Social insurance exemptions are only available to a defined group of labor categories, and not to all foreign employees. The eight bilateral agreements with China for social insurance payment exemptions that have been implemented are as follows:


The agreement with Japan will cover the National Pension and Employees’ Pension Insurance. It will apply to dispatched personnel, employees on board ships and aircraft, civil servants, and diplomatic and consular personnel. The implementation date will be announced once the China and Japan both complete the relevant domestic legal procedures.

Likewise, details on the agreements with France and Serbia, including their implementation dates and range of exemptions, will be announced once each country completes their respective domestic legal procedures.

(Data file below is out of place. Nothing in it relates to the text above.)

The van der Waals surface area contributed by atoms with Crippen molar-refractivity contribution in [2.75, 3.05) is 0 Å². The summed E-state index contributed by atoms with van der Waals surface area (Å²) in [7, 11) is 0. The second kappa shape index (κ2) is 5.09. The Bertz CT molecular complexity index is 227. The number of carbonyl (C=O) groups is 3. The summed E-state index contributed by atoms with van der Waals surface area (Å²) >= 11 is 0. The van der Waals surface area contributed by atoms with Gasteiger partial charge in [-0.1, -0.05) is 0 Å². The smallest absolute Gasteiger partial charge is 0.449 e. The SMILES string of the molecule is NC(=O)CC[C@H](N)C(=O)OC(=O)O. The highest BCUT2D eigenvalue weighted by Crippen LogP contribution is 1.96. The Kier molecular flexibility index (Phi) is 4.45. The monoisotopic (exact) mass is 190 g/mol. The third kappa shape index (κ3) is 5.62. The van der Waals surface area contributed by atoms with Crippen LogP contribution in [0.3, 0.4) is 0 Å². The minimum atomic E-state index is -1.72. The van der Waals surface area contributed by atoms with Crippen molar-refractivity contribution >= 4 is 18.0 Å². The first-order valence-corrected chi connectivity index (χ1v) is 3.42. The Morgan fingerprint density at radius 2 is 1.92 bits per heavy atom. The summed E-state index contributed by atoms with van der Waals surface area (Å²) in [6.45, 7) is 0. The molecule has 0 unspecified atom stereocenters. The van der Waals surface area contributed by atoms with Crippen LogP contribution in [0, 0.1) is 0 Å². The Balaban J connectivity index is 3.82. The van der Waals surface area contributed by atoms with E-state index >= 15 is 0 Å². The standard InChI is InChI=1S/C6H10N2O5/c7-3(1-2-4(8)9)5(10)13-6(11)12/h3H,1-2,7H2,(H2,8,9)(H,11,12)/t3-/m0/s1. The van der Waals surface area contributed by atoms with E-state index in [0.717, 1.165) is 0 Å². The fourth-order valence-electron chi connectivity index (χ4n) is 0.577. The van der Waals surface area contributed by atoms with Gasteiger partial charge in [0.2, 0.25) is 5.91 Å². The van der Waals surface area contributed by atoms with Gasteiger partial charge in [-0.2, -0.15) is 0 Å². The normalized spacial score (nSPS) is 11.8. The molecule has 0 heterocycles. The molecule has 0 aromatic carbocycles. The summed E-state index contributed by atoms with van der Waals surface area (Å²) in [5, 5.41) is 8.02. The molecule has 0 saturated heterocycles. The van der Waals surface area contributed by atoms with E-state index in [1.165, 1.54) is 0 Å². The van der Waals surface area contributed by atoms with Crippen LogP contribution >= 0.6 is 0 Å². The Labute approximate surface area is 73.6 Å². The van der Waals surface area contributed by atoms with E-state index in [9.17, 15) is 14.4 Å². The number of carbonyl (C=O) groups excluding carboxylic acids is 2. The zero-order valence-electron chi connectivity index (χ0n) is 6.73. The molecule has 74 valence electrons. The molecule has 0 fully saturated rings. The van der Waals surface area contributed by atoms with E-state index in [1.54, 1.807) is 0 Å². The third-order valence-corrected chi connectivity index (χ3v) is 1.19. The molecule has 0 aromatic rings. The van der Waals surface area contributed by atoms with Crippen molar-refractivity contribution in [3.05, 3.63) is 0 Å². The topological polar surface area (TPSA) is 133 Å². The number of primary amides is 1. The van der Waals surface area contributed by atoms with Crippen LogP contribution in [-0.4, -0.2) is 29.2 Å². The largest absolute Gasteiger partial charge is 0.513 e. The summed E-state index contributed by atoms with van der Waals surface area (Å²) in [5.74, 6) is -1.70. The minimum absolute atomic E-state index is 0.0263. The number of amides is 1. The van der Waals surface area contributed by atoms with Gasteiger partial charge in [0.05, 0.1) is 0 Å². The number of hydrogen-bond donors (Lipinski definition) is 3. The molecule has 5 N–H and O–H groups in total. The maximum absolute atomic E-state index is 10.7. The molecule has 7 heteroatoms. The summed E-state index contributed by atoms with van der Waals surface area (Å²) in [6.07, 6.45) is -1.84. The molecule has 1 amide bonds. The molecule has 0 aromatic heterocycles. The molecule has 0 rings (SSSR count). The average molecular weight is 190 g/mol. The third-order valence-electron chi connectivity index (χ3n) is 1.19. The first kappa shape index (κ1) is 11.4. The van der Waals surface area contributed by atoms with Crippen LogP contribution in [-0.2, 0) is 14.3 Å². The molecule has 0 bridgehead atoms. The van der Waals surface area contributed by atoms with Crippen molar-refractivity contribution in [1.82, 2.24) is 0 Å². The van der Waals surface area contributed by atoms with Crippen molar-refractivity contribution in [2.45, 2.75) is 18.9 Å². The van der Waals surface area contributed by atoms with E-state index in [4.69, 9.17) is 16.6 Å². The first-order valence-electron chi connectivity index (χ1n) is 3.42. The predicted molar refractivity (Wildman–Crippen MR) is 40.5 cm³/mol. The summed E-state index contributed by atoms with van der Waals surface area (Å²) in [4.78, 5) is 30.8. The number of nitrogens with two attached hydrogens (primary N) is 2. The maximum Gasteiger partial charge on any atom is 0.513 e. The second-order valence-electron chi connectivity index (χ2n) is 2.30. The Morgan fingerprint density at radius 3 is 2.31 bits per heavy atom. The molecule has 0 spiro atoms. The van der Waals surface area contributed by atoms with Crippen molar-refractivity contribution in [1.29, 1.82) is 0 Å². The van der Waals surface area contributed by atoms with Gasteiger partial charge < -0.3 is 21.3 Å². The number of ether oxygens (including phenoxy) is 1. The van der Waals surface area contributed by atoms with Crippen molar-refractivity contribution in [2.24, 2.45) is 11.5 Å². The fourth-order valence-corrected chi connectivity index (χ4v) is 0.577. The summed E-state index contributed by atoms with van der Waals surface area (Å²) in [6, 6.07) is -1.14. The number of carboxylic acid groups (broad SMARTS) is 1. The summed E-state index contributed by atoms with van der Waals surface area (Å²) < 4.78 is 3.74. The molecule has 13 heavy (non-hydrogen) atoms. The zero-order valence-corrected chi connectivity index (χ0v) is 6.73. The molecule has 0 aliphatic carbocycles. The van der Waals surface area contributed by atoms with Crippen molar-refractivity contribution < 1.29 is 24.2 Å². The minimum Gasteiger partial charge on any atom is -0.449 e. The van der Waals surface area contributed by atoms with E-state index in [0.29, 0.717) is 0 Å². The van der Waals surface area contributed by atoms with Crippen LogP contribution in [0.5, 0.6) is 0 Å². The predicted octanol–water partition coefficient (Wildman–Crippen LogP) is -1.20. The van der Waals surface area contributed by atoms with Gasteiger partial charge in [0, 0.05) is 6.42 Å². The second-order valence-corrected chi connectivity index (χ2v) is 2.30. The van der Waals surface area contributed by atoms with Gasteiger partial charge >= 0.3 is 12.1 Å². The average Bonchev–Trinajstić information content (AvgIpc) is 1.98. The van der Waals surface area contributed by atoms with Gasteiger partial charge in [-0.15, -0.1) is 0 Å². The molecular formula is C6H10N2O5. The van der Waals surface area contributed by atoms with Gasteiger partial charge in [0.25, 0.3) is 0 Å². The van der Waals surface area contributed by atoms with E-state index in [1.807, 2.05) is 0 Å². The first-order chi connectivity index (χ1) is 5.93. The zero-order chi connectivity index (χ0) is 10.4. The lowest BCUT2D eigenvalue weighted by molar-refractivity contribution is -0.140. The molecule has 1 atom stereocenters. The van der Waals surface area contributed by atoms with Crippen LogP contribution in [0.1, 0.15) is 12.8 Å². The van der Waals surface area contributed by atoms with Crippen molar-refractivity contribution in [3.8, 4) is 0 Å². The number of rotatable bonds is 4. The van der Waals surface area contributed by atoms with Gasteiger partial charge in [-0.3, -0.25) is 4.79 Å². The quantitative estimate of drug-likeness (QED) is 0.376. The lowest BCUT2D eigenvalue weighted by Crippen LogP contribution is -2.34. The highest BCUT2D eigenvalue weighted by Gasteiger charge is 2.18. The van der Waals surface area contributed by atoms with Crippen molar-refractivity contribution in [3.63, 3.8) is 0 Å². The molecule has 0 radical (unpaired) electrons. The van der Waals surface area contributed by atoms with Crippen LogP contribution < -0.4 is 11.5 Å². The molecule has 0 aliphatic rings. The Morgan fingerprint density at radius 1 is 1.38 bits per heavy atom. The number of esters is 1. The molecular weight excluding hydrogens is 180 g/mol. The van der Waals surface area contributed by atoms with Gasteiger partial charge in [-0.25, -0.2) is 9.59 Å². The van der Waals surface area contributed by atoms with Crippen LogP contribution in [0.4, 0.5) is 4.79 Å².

Basic process for applying for premium exemptions

Exemption does not apply automatically, and companies with foreign employees are required to apply to related bureaus for exemption. Though the process of applying for insurance premium exemptions varies across regions, and according to the specific agreement under which it is performed, it follows a standard formula.

The entity that employs the foreign employee in China must submit original certification of insurance issued by a relevant entity in the country of origin to the local Chinese social insurance bureau. This will then be verified and a copy will be held on record. Following verification of this documentation, and possible further verification and certification, the employee in question will be exempt from the relevant social insurance payments.